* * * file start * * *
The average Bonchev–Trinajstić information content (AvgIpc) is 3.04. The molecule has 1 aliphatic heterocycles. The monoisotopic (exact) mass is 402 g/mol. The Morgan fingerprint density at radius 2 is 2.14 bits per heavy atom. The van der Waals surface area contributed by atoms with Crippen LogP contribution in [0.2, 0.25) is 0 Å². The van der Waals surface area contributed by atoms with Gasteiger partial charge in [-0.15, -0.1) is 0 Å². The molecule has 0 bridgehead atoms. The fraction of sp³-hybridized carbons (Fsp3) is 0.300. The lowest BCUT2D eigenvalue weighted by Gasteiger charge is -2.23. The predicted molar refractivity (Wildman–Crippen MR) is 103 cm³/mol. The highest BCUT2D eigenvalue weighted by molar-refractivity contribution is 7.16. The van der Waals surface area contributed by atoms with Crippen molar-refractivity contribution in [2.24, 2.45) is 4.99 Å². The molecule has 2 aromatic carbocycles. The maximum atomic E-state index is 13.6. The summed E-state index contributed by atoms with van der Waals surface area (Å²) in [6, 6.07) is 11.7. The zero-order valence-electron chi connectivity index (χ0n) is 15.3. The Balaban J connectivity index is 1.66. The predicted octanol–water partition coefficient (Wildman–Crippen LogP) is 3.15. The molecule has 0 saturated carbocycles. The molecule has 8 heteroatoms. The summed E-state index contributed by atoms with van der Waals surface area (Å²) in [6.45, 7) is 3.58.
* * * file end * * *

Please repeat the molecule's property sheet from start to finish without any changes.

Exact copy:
The average Bonchev–Trinajstić information content (AvgIpc) is 3.04. The molecule has 1 aliphatic heterocycles. The monoisotopic (exact) mass is 402 g/mol. The Morgan fingerprint density at radius 2 is 2.14 bits per heavy atom. The van der Waals surface area contributed by atoms with Crippen LogP contribution in [0.2, 0.25) is 0 Å². The van der Waals surface area contributed by atoms with Gasteiger partial charge in [-0.15, -0.1) is 0 Å². The molecule has 0 bridgehead atoms. The fraction of sp³-hybridized carbons (Fsp3) is 0.300. The lowest BCUT2D eigenvalue weighted by Gasteiger charge is -2.23. The predicted molar refractivity (Wildman–Crippen MR) is 103 cm³/mol. The highest BCUT2D eigenvalue weighted by molar-refractivity contribution is 7.16. The van der Waals surface area contributed by atoms with Crippen molar-refractivity contribution in [2.24, 2.45) is 4.99 Å². The molecule has 2 aromatic carbocycles. The maximum atomic E-state index is 13.6. The summed E-state index contributed by atoms with van der Waals surface area (Å²) in [6, 6.07) is 11.7. The zero-order valence-electron chi connectivity index (χ0n) is 15.3. The Balaban J connectivity index is 1.66. The predicted octanol–water partition coefficient (Wildman–Crippen LogP) is 3.15. The molecule has 0 saturated carbocycles. The molecule has 8 heteroatoms. The summed E-state index contributed by atoms with van der Waals surface area (Å²) in [6.45, 7) is 3.58.